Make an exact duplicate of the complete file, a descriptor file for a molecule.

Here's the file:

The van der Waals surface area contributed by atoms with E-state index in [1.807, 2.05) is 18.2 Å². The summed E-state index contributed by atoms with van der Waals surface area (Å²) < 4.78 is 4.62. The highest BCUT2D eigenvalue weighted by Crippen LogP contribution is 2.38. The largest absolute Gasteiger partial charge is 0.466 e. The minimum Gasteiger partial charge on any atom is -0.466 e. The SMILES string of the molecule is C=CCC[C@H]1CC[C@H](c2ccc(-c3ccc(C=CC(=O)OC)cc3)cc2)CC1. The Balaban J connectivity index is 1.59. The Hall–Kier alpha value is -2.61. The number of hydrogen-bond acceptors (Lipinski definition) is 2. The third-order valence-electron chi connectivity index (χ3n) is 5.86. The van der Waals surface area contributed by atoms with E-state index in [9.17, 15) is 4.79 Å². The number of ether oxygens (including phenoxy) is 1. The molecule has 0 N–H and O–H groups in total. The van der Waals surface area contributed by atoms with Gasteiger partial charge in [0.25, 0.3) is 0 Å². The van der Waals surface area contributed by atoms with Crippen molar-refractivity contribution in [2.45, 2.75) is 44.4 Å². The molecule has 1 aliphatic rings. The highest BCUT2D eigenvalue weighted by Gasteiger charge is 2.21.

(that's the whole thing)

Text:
The van der Waals surface area contributed by atoms with E-state index in [1.807, 2.05) is 18.2 Å². The summed E-state index contributed by atoms with van der Waals surface area (Å²) < 4.78 is 4.62. The highest BCUT2D eigenvalue weighted by Crippen LogP contribution is 2.38. The largest absolute Gasteiger partial charge is 0.466 e. The minimum Gasteiger partial charge on any atom is -0.466 e. The SMILES string of the molecule is C=CCC[C@H]1CC[C@H](c2ccc(-c3ccc(C=CC(=O)OC)cc3)cc2)CC1. The Balaban J connectivity index is 1.59. The Hall–Kier alpha value is -2.61. The number of hydrogen-bond acceptors (Lipinski definition) is 2. The third-order valence-electron chi connectivity index (χ3n) is 5.86. The van der Waals surface area contributed by atoms with E-state index in [9.17, 15) is 4.79 Å². The number of ether oxygens (including phenoxy) is 1. The molecule has 0 N–H and O–H groups in total. The van der Waals surface area contributed by atoms with Gasteiger partial charge in [0.25, 0.3) is 0 Å². The van der Waals surface area contributed by atoms with Crippen molar-refractivity contribution in [2.45, 2.75) is 44.4 Å². The molecule has 1 aliphatic rings. The highest BCUT2D eigenvalue weighted by Gasteiger charge is 2.21.